Criticism of Ministers development decision grows
Criticism is mounting over a Ministers decision to approve an application to build warehouses on Devonshire Marsh.
Planning officials had rejected the proposal, made by Zanzara Trust which covers Health Minister Zane DeSilvas Island Construction, to build the warehouses because of significant discrepancies and not enough information on the environmental impact of the project. But Walter Roban, on his last day as Environment Minister, upheld Zanzara Trusts appeal against the rejection. And that, says the Opposition One Bermuda Alliance, was unethical.
It is our belief that the latest approval in principle by the then outgoing Minister of Environment, Minister Roban, in respect of granting Planning permission to a fellow Cabinet Minister is unethical, said Shadow Environment Minister Michael Fahy.
The timing of the approval is very suspicious. It certainly does not stand up to the sunshine of public scrutiny and does not, in our view, fulfil the expectations set by the Premier in respect of her Cabinet that things would now be different.
Mr Fahy goes on to say that the country deserves an explanation as to why the Minister ignored the advice of his technical officers.
Was this discussed at Cabinet? Who knew about this? We believe that Bermuda needs answers. Being silent does not mean the issue will simply go away, he continued.
The OBA is very much in favour of a comprehensive overhaul of Planning laws, rules and regulations to not just streamline the planning and appeals process, but also to curtail the ability of Environment Ministers to make such strange decisions. That is real change.
Charlie Swan, who was elected as a United Bermuda Party MP, echoed the OBAs concerns.
If we have technical officers saying that so much basic information is missing from the original application, and significant discrepancies between the application and the site plan thats blatant, Mr Swan said.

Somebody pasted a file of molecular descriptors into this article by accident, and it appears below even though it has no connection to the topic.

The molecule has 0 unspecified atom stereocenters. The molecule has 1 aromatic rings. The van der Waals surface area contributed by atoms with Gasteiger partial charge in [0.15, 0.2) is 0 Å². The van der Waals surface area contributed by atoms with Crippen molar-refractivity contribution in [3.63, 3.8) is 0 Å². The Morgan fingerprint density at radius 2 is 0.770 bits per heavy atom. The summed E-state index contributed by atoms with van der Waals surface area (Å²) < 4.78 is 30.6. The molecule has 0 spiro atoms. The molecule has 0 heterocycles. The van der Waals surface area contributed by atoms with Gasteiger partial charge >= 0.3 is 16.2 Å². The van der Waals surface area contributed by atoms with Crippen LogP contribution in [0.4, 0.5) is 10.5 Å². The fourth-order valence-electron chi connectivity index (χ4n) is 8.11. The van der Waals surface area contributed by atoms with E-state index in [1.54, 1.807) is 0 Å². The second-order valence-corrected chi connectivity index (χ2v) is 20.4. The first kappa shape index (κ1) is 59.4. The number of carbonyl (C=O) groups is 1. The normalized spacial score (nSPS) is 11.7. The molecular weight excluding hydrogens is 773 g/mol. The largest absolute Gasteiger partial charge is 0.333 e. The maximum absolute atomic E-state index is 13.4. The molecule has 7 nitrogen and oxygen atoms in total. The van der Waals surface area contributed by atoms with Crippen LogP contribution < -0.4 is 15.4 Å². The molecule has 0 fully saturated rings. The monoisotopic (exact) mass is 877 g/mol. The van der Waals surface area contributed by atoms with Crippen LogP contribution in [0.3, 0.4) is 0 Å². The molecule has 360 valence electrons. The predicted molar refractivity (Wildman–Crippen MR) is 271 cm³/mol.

Why does he [Minister Roban] and he alone, feel that the conditions at Planning were satisfied? Was he privy to additional information not included in the application? Is he aware of the discrepancies between the application and the site plan?
What confidence are we to have in the Minister of the Environment, in preserving and protecting whatever open space we have left for future generations?
The Bermuda National Trust, one of the objectors to the development application, last night joined the growing chorus of criticism. President, William White, said the Trust objected because the proposed development was not in its view compatible with the environmental, visual and amenity value of the site or neighbouring undeveloped nature reserves.
Approval of this application on appeal is very concerning as the Planning Inspectorate, the Development Applications Board and the Department of Planning staff all recommended that it be refused/dismissed, he said.
In addition, the Department of Planning and other Government technical officers consistently stated that the application provided minimal and inconsistent information and as a result was not complete enough to be properly assessed.
Mr White continued: Devonshire Marsh is a vitally important wetland habitat on top of Bermudas largest aquifer. Instead of intensifying industrial development within the marsh, the Bermuda National Trust feels that it would be in everyones benefit if all efforts be made toward enforcing Bermudas existing environmental legislation and policies, to stop creeping encroachment and degradation of scarce open space.
And he called for a comprehensive national plan that incorporates the appropriate placement of industrial and commercial activities on Bermudas landscape in such a manner that supports the existing national plan to conserve our unique environment and community green spaces.
Yesterday, Minister DeSilva declined to discuss the matter when approached by The Royal Gazette. Minister Roban, now in charge of Public Works, has also not responded to our requests for comments.
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